|Glimpse of a That Quiz home study report.|
First, online homework provides an easy to review and assess report for the teacher. I can quickly scan the report to see who completed the task. I can also review the report to see how individual students and the whole class performed.
For example when I looked at the report this morning, I was quickly able to see who did the practice and who did not. I was able to send a quick note out to the families of the students who did not complete the work with the links so that families can help their children access the links and complete the tasks. I also sent out the link to our online home study page (see image at bottom of the page) in case they had misplaced that link. Parents can easily email me if there are questions or problems with the task and I can respond accordingly. This is an efficient, supportive process for student study and practice.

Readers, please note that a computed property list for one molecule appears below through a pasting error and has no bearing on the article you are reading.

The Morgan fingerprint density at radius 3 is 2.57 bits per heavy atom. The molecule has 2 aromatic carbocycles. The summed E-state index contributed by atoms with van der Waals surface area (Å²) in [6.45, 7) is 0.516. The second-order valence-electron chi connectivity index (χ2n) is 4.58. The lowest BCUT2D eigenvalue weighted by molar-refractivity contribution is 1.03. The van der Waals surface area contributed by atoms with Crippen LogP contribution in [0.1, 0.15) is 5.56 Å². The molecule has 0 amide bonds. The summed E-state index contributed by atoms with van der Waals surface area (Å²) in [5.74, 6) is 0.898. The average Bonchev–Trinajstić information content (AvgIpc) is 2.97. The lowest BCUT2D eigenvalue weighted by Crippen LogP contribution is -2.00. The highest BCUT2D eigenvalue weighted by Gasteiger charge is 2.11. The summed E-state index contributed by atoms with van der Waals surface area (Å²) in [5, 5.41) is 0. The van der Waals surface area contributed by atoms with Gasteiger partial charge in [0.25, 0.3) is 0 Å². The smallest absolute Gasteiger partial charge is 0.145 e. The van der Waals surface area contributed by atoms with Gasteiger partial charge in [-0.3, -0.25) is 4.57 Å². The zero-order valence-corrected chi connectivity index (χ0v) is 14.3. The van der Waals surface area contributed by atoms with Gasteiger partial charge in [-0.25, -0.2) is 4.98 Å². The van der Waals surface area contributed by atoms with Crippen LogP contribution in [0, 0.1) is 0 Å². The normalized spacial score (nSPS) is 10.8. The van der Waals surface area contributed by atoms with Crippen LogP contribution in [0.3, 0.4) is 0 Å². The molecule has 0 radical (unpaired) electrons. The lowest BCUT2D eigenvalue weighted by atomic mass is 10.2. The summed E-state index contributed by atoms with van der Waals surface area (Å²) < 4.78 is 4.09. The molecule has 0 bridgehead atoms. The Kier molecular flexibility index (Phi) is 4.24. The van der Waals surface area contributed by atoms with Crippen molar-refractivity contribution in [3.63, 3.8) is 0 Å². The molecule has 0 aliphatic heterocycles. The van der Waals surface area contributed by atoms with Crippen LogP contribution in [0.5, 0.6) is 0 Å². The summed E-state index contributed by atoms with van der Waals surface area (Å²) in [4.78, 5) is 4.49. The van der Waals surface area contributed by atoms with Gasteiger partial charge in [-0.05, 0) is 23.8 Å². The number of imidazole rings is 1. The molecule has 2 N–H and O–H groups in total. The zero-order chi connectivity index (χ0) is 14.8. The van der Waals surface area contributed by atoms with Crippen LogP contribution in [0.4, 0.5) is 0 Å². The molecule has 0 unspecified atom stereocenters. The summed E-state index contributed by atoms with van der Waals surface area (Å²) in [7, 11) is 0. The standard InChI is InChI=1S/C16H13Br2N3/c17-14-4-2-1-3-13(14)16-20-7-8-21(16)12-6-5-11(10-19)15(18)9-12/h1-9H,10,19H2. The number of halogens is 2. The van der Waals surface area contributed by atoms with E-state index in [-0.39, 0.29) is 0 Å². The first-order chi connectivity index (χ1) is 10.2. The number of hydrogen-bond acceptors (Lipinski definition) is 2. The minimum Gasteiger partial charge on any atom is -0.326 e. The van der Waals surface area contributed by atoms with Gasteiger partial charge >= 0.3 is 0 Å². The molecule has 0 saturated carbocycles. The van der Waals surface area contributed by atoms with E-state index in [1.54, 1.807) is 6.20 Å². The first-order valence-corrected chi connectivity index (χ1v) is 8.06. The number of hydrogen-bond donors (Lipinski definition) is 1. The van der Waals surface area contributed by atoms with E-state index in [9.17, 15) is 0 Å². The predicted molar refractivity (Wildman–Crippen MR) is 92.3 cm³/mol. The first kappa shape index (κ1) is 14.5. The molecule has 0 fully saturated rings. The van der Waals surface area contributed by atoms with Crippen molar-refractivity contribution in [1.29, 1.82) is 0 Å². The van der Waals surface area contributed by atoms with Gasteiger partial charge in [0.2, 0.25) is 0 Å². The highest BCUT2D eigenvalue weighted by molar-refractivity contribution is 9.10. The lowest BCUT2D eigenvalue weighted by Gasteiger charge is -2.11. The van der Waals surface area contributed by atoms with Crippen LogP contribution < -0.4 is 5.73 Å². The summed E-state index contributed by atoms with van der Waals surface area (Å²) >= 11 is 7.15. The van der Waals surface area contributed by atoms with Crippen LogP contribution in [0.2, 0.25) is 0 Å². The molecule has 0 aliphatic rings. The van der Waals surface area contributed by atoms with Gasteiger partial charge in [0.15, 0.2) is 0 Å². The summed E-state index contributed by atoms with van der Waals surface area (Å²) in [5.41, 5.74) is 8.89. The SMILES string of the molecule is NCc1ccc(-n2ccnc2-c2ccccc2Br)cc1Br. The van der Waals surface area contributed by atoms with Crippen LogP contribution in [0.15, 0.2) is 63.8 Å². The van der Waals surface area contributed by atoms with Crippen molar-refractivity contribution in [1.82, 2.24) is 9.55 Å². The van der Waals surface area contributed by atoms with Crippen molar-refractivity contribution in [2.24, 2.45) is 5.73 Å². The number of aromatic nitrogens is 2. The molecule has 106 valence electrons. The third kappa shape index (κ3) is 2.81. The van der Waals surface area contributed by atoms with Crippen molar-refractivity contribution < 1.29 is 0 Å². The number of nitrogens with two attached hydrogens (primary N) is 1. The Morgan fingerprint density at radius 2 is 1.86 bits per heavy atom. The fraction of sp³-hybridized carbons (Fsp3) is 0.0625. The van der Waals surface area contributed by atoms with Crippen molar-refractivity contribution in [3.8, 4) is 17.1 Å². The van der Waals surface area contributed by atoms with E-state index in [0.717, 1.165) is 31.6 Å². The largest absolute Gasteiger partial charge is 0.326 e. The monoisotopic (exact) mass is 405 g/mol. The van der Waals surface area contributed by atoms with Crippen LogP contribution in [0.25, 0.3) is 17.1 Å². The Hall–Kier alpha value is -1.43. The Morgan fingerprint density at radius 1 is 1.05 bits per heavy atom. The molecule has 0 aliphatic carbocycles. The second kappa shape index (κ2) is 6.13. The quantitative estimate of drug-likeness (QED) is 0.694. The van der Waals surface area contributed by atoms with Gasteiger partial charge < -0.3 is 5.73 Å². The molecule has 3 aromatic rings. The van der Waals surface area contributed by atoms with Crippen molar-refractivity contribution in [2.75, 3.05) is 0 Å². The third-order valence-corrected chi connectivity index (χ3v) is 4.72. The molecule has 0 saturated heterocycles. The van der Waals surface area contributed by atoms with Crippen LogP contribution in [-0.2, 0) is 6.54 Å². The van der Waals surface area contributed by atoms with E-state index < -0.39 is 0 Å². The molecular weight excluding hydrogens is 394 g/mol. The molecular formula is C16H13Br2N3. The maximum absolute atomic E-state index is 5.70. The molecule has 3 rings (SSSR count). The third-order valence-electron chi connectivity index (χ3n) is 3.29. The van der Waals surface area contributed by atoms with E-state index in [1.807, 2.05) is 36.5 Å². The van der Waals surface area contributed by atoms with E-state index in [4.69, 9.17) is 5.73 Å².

|Example of one of many Khan Academy reports.|
Further, the information provided by online reports helps me to determine teaching/learning paths. I can see where most of the class is succeeding and where they are challenged. I can also identify individual students who are having difficulty. The online practice leaves class time for more dynamic collaborative, project/problem based work too.
Finally, the online links mean less paper, less books to lug home, less chance of losing the assignment, and 24-7 anywhere, anytime access.
Are most of your home study assignments online tasks or do you assign a mix of online/offline practice? Are there additional advantages to online homework that I missed? What are the disadvantages? How do you determine the right mix? These are all questions I'll continue to review as I work with the learning team including students, families, colleagues, leaders, and community members to teach each child well.
|Example of weekly home study chart.|
|Sample of home study introductory chart.|